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Recycling Becomes Regular: Four Packaging Innovations Paving the Way

Published February 16, 2023
Published February 16, 2023

Beauty is becoming more ethically conscious on a daily basis as brands continue to create cosmetics with sustainability in mind. For some, creating environmentally friendly SKUs has become a core element of the production process. This approach has an eager audience, with consumers 70 percent more likely to purchase a product if it is recyclable. So far in 2023, an array of beauty businesses and suppliers alike have introduced or proposed sustainable offerings to help tackle climate change. From H Beauty’s recycling program to Coty’s fragrance refill system, here are January’s sustainably minded beauty endeavors selected by BeautyMatter:

H Beauty x MYGroup: Luxury retailer Harrods has teamed up with Yorkshire, England-based recycling business MYGroup to provide a cosmetics recycling project. The collaboration allows customers to bring back used beauty products to be repurposed, including fragrance bottles, skincare products, and even items considered “unrecyclable,” such as nail polish. The initiative started mid-January in H Beauty’s Milton Keynes, England location as a pilot program that Harrods tested for three months. MYGroup provided recycling bins for the store and recycled the collected items at its dedicated plant in Hull. The collected products were processed and recycled―either returned to the supply chain, composted, or used within MYGroup’s solution for non-recyclable plastic waste―MYboard, a material similar to plywood. The collection bins were placed at the tills, with H Beauty employees on hand to monitor activity and talk through the process with consumers. The project aligns with H Beauty’s My Beauty Rewards program, allowing those involved to access benefits that can be claimed in-store and online.

P&G: The manufacturing company has patented a pump design that doesn’t require disassembly to be recycled. The pump has an enclosed spring that can be broken down by general recycling machines and will be used on packaging for products, including haircare products and lotions. According to the brand, most pump-equipped products, which feature a steel spring and cannot be easily broken down during recycling, are created with polythene or polypropylene. P&G’s new design features a dispenser that “compromises only recyclable plastics from the same material recycling class, as defined by the Society of Plastics Industry, including a plastic spring.” The patented design is still in the works and expected to positively impact the industry and environment when it debuts in the coming months.

LVMH Beauty x Dow: The perfume and cosmetics company is working with packaging innovator Dow to create plastic packaging made from chemically recycled and bio-based feedstocks. The packaging will include Dow’s Surlyn ionomers, which make for flexible, grease-resistant containers. Raw materials, including cooking oil, are planned to be used as bio-based feedstock, which combines Surlyn ionomers to maintain a luxury aesthetic while reducing LVMH’s carbon footprint. The collaboration comes after Dow recently announced its plan to commercialize three million tonnes of renewable and circular packaging solutions per yearhopefully encouraging cosmetics companies to use more ethically minded packaging solutions.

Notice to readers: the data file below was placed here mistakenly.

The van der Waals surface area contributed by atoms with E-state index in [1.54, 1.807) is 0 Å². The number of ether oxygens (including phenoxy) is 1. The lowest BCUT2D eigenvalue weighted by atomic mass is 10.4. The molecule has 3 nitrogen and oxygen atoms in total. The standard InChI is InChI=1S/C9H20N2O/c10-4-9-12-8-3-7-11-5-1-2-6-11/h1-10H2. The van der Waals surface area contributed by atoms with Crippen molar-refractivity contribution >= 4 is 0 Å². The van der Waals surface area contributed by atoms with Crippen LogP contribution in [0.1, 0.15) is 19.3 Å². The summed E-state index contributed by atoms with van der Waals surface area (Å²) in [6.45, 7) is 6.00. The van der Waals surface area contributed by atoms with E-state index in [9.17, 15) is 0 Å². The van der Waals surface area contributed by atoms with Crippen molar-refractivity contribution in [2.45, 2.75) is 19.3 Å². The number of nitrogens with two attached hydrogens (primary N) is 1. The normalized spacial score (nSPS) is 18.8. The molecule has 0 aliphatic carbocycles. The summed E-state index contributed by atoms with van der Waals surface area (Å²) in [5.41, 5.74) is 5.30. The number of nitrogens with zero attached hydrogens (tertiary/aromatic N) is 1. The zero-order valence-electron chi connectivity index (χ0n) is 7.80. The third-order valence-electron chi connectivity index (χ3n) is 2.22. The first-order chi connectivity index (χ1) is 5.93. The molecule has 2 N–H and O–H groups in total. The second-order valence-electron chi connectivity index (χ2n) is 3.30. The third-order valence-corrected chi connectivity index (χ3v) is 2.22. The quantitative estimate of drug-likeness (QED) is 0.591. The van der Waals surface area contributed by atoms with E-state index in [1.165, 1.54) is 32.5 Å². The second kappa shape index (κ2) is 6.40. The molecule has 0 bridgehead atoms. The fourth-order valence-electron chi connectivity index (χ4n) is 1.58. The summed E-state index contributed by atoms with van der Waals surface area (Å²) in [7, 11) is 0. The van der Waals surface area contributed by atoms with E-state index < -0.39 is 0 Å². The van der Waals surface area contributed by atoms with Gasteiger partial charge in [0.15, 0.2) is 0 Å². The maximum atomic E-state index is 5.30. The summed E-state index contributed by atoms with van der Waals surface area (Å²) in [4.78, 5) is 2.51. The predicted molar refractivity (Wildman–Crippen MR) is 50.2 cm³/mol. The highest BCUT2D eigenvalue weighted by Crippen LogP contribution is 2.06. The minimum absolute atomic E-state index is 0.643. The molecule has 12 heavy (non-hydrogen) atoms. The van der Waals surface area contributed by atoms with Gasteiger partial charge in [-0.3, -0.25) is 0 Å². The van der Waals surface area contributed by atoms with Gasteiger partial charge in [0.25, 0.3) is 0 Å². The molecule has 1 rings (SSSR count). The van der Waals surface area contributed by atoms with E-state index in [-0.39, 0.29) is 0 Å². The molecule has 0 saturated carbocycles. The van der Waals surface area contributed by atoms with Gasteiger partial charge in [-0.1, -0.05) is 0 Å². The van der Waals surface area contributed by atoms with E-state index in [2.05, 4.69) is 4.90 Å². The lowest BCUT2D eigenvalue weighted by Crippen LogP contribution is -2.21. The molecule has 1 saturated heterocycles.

Coty: The multinational beauty company has filed an international patent for a perfumery machine that allows consumers to blend and refill their favorite scents in-store. The station works by letting consumers add a preselected level of fragrance to an empty container, followed by distilled water and organic compound ethanol. According to Coty, adding these elements in this order “provides a fragrance to a user having the same organoleptic properties as the original fragrance.” The innovation is considered suitable for a range of fragrances, as well as transparent and opaque packaging options. The offering will feature a fully digital interface, with simple-to-follow steps. The scent machine comes a year after Coty launched Chloé Rose Naturelle Intense, its first refillable fragrance. These refillable bottles use 67 percent less water and 66 percent less energy and are believed to have reduced greenhouse gas emissions by 65 percent as compared to purchasing a new product.

While it is great to see that several beauty companies are engaging in sustainability and making efforts to be more environmentally ethical through their packaging innovations, only an average of five percent  of plastic waste is actually recycled in the US yearly. What's worse, this number is declining, with less recyclable packaging actually being recycled than in previous years—in 2021, an average of nine percent of plastics were recycled. In the future, brands need to keep producing recyclable solutions, continue to push the narrative of sustainability, and find ways to engage consumers that encourage them to recycle. Initiatives such as H Beauty's recycling program are a positive step that will hopefully catch consumers' attention and inspire them to return their empty packaging for the greater good of the earth while rewarding them for doing so. In the battle against climate change, positive reinforcement seems to be the way forward.


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